- the adequacy of provisions for unearned premiums and unexpired risks;
- the frequency and severity of large claims and latent claims;
- changes in the legal system, such as increased court awards or changes in policy wording interpretation;
- the effects of inflation on claims reserves and expenses;
- social changes resulting in an increase in the propensity to claim or to pursue litigation.
Credit risk covers the risk of loss if another party fails to perform its obligations, or fails to perform them in a timely manner. Allowance should be made for the financial effects of non-payment of reinsurance and of the non-payment of premium debtors such as intermediaries. (See box for factors to consider.)
Market risk is the risk that market movements in (for example) interest rates, foreign exchange rates, or asset prices lead to an adverse movement in asset values which is not matched by a corresponding movement in the value of liabilities. (See box for factors to consider.)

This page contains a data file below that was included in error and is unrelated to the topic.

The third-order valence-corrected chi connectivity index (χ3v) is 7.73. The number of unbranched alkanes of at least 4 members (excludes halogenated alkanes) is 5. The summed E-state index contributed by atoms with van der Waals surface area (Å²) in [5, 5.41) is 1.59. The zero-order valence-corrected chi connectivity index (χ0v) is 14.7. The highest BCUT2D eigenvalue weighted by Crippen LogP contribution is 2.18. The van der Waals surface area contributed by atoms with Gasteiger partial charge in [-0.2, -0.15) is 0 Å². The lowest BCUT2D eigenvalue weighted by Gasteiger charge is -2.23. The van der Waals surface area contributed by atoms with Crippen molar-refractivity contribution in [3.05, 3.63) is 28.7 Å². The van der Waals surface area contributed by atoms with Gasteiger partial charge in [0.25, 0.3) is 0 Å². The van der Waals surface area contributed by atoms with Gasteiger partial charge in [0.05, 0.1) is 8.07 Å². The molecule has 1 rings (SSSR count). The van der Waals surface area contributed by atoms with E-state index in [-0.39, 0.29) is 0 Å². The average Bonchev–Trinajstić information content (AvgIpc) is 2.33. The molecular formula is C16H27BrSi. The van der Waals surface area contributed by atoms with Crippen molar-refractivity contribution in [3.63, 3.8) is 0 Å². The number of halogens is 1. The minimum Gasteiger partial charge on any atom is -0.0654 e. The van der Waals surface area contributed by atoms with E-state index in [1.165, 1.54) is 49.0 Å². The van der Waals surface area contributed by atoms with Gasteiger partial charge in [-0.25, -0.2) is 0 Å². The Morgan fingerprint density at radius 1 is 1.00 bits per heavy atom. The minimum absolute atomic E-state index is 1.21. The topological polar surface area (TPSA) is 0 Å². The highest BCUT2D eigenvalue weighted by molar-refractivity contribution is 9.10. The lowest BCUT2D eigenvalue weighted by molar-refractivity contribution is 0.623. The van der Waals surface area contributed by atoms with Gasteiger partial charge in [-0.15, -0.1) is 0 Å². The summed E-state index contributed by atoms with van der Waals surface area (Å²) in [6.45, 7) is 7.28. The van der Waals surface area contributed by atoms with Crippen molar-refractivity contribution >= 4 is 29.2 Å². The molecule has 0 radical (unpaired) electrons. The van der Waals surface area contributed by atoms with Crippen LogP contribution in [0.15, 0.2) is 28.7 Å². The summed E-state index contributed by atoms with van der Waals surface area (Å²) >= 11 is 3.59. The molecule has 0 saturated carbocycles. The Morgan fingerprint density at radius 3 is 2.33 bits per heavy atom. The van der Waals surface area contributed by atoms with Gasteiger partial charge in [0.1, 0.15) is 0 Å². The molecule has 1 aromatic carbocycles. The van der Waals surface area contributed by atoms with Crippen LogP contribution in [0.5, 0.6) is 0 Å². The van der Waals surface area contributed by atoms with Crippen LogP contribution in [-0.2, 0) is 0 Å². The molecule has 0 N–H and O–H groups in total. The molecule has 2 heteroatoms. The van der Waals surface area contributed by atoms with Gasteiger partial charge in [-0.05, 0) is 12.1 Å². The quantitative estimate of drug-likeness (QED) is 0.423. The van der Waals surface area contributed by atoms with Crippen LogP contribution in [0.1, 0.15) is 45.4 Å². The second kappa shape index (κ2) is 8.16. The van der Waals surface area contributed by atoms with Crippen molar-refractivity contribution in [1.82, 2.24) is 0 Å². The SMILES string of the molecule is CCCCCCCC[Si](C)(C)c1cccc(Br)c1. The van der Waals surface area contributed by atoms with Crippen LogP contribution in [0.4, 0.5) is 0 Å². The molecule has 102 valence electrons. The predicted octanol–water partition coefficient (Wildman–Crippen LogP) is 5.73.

Liquidity risk is the risk that a firm has insufficient financial resources to meet its obligations as they fall due, or can only secure the resources at excessive cost. (See box for factors to consider.)
Operational risk is the risk of direct or indirect loss resulting from inadequate or failed internal processes, people and systems, or from external events. Some operational risks cannot be quantified accurately and so a more qualitative approach to assessing operational risks is appropriate. A scoring mechanism of high, medium, and low for the purposes of assessing the capital required for each risk might be used. (See box for factors to consider.)
It is important to consider consequential effects and not just to analyse events in isolation. Examples of some of these knock-on effects are: